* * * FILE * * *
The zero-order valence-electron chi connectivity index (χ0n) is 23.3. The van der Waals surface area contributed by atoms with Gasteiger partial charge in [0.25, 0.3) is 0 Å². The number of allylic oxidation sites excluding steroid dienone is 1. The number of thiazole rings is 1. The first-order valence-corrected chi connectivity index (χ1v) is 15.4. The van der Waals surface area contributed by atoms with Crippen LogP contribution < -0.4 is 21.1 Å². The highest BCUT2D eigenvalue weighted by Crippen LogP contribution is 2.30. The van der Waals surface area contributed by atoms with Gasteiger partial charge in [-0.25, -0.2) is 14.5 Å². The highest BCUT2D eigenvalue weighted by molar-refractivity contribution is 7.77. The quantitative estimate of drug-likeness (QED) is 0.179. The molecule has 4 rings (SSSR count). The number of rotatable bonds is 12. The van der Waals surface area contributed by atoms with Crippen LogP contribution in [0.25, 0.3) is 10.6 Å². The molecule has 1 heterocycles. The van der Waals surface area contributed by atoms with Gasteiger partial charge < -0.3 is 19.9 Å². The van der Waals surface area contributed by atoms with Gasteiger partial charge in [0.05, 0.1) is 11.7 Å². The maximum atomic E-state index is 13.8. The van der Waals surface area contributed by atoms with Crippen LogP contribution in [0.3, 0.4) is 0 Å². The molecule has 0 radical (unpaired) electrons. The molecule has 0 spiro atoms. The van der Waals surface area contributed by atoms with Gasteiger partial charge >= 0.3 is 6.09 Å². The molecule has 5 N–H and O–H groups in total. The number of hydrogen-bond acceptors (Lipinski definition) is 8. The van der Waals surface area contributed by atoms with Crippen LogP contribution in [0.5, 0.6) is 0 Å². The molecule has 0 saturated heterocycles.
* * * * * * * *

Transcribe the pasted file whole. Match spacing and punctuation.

The zero-order valence-electron chi connectivity index (χ0n) is 23.3. The van der Waals surface area contributed by atoms with Gasteiger partial charge in [0.25, 0.3) is 0 Å². The number of allylic oxidation sites excluding steroid dienone is 1. The number of thiazole rings is 1. The first-order valence-corrected chi connectivity index (χ1v) is 15.4. The van der Waals surface area contributed by atoms with Crippen LogP contribution < -0.4 is 21.1 Å². The highest BCUT2D eigenvalue weighted by Crippen LogP contribution is 2.30. The van der Waals surface area contributed by atoms with Gasteiger partial charge in [-0.25, -0.2) is 14.5 Å². The highest BCUT2D eigenvalue weighted by molar-refractivity contribution is 7.77. The quantitative estimate of drug-likeness (QED) is 0.179. The molecule has 4 rings (SSSR count). The number of rotatable bonds is 12. The van der Waals surface area contributed by atoms with Crippen LogP contribution in [0.25, 0.3) is 10.6 Å². The molecule has 1 heterocycles. The van der Waals surface area contributed by atoms with Gasteiger partial charge < -0.3 is 19.9 Å². The van der Waals surface area contributed by atoms with Gasteiger partial charge in [0.05, 0.1) is 11.7 Å². The maximum atomic E-state index is 13.8. The van der Waals surface area contributed by atoms with Crippen LogP contribution in [0.3, 0.4) is 0 Å². The molecule has 0 radical (unpaired) electrons. The molecule has 0 spiro atoms. The van der Waals surface area contributed by atoms with Gasteiger partial charge >= 0.3 is 6.09 Å². The molecule has 5 N–H and O–H groups in total. The number of hydrogen-bond acceptors (Lipinski definition) is 8. The van der Waals surface area contributed by atoms with Crippen LogP contribution in [0.5, 0.6) is 0 Å². The molecule has 0 saturated heterocycles.